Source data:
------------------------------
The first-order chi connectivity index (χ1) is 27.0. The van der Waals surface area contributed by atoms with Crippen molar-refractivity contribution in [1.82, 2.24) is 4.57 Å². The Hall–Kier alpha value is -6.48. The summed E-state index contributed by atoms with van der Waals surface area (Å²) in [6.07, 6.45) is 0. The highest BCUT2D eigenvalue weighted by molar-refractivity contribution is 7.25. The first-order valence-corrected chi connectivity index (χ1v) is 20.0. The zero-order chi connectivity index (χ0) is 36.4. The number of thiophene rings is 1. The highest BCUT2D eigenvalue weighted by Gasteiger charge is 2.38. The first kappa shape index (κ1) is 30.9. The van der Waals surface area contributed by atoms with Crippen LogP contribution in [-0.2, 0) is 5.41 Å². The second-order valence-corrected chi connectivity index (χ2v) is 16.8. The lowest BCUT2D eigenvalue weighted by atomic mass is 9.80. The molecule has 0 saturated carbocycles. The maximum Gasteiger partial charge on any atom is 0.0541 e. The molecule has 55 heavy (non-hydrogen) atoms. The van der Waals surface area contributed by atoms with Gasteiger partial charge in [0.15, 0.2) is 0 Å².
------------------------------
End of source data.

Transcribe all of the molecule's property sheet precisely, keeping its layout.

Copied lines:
The first-order chi connectivity index (χ1) is 27.0. The van der Waals surface area contributed by atoms with Crippen molar-refractivity contribution in [1.82, 2.24) is 4.57 Å². The Hall–Kier alpha value is -6.48. The summed E-state index contributed by atoms with van der Waals surface area (Å²) in [6.07, 6.45) is 0. The highest BCUT2D eigenvalue weighted by molar-refractivity contribution is 7.25. The first-order valence-corrected chi connectivity index (χ1v) is 20.0. The zero-order chi connectivity index (χ0) is 36.4. The number of thiophene rings is 1. The highest BCUT2D eigenvalue weighted by Gasteiger charge is 2.38. The first kappa shape index (κ1) is 30.9. The van der Waals surface area contributed by atoms with Crippen LogP contribution in [-0.2, 0) is 5.41 Å². The second-order valence-corrected chi connectivity index (χ2v) is 16.8. The lowest BCUT2D eigenvalue weighted by atomic mass is 9.80. The molecule has 0 saturated carbocycles. The maximum Gasteiger partial charge on any atom is 0.0541 e. The molecule has 55 heavy (non-hydrogen) atoms. The van der Waals surface area contributed by atoms with Gasteiger partial charge in [0.15, 0.2) is 0 Å².